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MADISON - Wisconsin Attorney General J.B. Van Hollen urged legislators to adopt a bill that would enable the real-time electronic sharing of driver's photos from the Department of Transportation to officers making traffic stops and for other criminal justice purposes. The bill, 2009 Assembly Bill 230, was discussed this morning at a meeting of the Assembly Committee on Transportation. Van Hollen provided written testimony on the bill, supporting its adoption.
Van Hollen said in his written testimony that the bill would "bring the law in line with technology." According to Van Hollen, "Once implemented, the bill will protect law enforcement officers, help them protect the public, and do so in a manner that will protect against inappropriate use of driver's photos."
Under current law, law enforcement can electronically access, in real-time, certain government records through the state Department of Justice's "TIME" system . The TIME system is used by officers on nearly every call for timely, accurate, on-scene information. Items available through the TIME system under current law include vehicle registration information, criminal history records, warrant information, court records, and missing persons status. The TIME system can also transmit text information pulled from a driver's DOT records, including information relating to physical descriptions and identifiers such as age, weight, height, and driver's license numbers.
Current law also enables law enforcement to access photographs maintained by the Department of Transportation for the purposes of investigation (criminal or missing persons) or to identify accident victims or deceased persons, but only upon the submission of a written request on agency letterhead a form that generally precludes real-time access to photographs through the TIME system.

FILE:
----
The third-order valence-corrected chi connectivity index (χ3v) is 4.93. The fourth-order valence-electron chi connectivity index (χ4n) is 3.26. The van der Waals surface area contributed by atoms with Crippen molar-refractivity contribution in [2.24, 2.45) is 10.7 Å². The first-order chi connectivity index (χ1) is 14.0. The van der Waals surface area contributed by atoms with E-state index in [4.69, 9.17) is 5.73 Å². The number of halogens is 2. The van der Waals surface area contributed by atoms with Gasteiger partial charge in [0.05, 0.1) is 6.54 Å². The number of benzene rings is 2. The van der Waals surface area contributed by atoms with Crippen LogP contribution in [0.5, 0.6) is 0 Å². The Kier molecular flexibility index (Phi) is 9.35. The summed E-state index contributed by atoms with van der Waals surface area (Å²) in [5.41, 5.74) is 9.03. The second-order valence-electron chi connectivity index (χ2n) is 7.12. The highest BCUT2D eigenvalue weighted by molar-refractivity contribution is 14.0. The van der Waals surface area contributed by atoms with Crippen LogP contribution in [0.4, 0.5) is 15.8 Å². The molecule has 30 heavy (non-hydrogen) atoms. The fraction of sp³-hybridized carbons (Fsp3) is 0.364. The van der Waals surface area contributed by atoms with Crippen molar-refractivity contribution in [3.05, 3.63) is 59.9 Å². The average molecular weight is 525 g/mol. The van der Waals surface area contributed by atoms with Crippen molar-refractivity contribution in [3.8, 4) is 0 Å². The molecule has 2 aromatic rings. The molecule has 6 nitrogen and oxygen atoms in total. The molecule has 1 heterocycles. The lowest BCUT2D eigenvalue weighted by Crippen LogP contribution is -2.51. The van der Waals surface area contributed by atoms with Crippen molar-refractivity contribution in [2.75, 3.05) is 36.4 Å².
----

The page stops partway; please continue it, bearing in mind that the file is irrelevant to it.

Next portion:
Gary Hamblin, a former Dane County Sherriff and the Department of Justice's Administrator for the Division of Law Enforcement Services the division that administers the TIME system also appeared before the Assembly Committee on Transportation and provided oral and written testimony in support of the bill. Hamblin said that "having drivers license photos available to officers in the field would be an immense improvement in the officers' ability to provide public safety." Hamblin discussed a variety of scenarios in which having access to the records would be useful.
"Think about how much easier it would be to find the elderly man who becomes confused and wanders away from his home in the evening if each responding officer had ready access to the man's driver's license photo," Hamblin said. "The ready access to photos could mean the difference between a happy ending and a tragic outcome."
Hamblin noted that Minnesota officers currently have electronic access to Minnesota driver's records. If the bill is passed into law and implemented, Wisconsin officers would also have access to DOT photos from other states that make electronic photos available to law enforcement for criminal justice related purposes. A copy of the bill is available at http://www.legis.state.wi.us/2009/data/AB-230.pdf.